More than 20 years on, Calum is still haunted by his brother Finn’s death in a climbing accident. Their mother Mary, who now has dementia, blames Calum for Finn’s death, and is becoming increasingly paranoid as her condition progresses. Calum returned to Scotland five years ago, following a failed relationship in America. He still isn’t entirely settled, even now. Meanwhile, Calum’s estranged daughter Catriona is heading over from Aberdeen, seeking reconciliation and carrying secrets of her own.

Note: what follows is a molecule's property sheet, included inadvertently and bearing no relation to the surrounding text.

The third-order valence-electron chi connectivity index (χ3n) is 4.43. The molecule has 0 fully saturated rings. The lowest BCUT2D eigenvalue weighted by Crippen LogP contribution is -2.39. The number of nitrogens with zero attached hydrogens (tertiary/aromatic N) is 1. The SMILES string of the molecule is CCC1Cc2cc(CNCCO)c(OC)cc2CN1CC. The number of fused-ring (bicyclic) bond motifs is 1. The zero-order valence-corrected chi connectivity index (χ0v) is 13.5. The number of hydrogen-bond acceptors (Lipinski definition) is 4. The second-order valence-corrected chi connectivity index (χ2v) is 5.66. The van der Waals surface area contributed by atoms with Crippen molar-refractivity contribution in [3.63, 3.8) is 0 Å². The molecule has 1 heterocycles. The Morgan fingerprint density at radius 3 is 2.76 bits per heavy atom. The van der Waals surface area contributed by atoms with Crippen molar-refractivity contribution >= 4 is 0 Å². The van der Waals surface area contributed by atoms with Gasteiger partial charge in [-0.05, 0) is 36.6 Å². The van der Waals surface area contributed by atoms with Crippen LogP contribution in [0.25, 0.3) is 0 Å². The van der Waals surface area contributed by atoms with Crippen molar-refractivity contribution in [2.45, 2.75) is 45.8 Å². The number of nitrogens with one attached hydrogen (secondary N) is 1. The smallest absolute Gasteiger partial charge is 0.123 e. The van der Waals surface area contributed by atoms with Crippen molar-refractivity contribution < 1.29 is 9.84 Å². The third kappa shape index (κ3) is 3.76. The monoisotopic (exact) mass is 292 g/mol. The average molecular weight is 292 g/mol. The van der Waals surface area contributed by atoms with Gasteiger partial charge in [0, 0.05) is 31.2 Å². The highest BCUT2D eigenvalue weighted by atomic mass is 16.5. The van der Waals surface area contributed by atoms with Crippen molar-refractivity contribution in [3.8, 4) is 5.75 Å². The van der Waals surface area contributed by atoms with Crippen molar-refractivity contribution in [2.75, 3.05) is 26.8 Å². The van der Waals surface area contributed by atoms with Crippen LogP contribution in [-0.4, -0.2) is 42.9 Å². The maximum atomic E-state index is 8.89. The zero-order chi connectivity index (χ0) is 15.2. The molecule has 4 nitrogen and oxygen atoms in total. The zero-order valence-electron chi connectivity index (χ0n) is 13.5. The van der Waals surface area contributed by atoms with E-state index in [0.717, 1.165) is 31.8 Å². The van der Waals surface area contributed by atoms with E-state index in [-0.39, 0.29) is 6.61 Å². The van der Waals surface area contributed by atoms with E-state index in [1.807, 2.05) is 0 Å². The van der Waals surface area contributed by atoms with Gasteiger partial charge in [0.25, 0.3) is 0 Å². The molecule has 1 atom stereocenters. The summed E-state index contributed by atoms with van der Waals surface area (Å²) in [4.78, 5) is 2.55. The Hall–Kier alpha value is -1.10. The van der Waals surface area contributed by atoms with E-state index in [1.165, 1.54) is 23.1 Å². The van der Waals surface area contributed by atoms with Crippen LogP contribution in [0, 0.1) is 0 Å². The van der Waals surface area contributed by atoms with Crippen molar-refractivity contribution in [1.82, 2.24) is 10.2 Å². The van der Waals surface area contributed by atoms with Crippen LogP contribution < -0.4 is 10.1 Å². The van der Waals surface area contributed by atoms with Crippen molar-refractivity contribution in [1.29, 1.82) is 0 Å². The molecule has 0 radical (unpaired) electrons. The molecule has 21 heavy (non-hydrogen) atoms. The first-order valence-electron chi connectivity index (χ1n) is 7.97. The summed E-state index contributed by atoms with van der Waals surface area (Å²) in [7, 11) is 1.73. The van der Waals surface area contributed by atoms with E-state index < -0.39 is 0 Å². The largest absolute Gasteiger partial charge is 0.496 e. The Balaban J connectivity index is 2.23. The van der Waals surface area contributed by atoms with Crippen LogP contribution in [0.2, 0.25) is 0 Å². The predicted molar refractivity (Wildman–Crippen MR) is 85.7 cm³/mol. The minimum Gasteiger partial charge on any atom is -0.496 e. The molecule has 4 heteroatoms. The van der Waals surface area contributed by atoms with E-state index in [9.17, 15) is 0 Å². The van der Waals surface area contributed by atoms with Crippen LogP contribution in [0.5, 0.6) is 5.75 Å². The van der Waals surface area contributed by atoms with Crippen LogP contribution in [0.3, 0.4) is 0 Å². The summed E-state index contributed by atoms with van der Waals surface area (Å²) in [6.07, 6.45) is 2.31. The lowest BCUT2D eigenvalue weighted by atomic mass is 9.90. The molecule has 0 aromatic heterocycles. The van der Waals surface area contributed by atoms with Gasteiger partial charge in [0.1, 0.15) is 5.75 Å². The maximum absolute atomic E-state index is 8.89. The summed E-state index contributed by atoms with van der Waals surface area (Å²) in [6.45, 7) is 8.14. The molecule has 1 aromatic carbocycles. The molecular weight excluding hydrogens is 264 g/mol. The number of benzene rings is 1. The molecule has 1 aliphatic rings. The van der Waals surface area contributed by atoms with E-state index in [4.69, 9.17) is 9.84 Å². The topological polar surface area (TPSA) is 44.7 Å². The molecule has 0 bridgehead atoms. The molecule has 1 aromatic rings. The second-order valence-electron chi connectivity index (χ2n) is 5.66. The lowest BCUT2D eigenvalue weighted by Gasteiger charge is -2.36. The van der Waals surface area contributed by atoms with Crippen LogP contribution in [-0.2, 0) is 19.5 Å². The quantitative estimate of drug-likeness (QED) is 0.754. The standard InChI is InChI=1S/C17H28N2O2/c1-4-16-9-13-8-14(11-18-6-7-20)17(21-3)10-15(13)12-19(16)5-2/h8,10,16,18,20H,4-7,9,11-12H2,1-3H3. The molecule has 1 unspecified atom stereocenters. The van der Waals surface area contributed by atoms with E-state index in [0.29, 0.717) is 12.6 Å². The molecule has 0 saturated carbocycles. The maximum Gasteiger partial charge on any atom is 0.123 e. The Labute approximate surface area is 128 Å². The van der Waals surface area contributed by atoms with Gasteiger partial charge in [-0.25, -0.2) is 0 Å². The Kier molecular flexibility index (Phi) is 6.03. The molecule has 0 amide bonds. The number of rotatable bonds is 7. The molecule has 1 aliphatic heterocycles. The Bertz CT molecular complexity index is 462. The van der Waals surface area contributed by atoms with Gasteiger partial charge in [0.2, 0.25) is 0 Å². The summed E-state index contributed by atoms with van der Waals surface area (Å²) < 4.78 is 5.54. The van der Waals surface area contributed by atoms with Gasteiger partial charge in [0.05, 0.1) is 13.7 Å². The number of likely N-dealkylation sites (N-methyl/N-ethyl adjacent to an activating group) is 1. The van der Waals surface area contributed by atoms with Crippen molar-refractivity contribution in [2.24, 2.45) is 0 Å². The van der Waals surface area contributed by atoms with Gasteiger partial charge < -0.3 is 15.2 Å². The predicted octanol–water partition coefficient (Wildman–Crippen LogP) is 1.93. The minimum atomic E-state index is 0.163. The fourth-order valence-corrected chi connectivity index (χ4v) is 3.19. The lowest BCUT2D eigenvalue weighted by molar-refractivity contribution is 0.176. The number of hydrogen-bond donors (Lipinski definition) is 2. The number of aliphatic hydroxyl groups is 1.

The Angel in the Stone is the second novel by R.L. McKinney, an American writer who has lived in Scotland since 1995. In the book, McKinney weaves a nuanced portrait of family relationships, exploring what may cause those bonds to fray, break, or be made anew. There are also neat thematic parallels in the background: the 2014 Scottish independence referendum, and the changing face of the Highlands. All in all, The Angel in the Stone is an interesting read, worth checking out.
A version of this review was first published as a thread on Twitter.
The Angel in the Stone (2017) by R.L. McKinney, Sandstone Press, 298 pages, paperback (review copy).